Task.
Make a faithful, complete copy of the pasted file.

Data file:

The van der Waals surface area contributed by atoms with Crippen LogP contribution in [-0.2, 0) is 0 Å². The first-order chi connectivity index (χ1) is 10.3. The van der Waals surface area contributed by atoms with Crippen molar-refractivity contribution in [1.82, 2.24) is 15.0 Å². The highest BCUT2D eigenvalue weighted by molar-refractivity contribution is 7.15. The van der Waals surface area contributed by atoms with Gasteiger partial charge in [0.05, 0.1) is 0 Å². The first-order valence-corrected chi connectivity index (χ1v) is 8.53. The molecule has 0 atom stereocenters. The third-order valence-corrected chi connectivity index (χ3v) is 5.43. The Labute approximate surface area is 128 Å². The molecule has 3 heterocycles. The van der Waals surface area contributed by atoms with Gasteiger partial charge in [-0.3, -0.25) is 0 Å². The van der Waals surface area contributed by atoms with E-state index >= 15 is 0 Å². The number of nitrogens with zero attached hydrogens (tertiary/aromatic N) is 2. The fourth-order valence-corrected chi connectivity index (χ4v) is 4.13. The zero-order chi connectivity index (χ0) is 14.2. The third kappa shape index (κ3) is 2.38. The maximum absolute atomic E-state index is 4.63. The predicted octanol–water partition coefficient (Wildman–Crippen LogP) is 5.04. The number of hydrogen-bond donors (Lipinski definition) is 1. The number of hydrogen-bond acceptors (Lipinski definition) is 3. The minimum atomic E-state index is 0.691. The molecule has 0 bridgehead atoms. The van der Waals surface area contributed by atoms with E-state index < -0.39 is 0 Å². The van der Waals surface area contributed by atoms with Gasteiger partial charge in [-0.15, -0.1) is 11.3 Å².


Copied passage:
The van der Waals surface area contributed by atoms with Crippen LogP contribution in [-0.2, 0) is 0 Å². The first-order chi connectivity index (χ1) is 10.3. The van der Waals surface area contributed by atoms with Crippen molar-refractivity contribution in [1.82, 2.24) is 15.0 Å². The highest BCUT2D eigenvalue weighted by molar-refractivity contribution is 7.15. The van der Waals surface area contributed by atoms with Gasteiger partial charge in [0.05, 0.1) is 0 Å². The first-order valence-corrected chi connectivity index (χ1v) is 8.53. The molecule has 0 atom stereocenters. The third-order valence-corrected chi connectivity index (χ3v) is 5.43. The Labute approximate surface area is 128 Å². The molecule has 3 heterocycles. The van der Waals surface area contributed by atoms with Gasteiger partial charge in [-0.3, -0.25) is 0 Å². The van der Waals surface area contributed by atoms with E-state index >= 15 is 0 Å². The number of nitrogens with zero attached hydrogens (tertiary/aromatic N) is 2. The fourth-order valence-corrected chi connectivity index (χ4v) is 4.13. The zero-order chi connectivity index (χ0) is 14.2. The third kappa shape index (κ3) is 2.38. The maximum absolute atomic E-state index is 4.63. The predicted octanol–water partition coefficient (Wildman–Crippen LogP) is 5.04. The number of hydrogen-bond donors (Lipinski definition) is 1. The number of hydrogen-bond acceptors (Lipinski definition) is 3. The minimum atomic E-state index is 0.691. The molecule has 0 bridgehead atoms. The van der Waals surface area contributed by atoms with E-state index < -0.39 is 0 Å². The van der Waals surface area contributed by atoms with Gasteiger partial charge in [-0.15, -0.1) is 11.3 Å².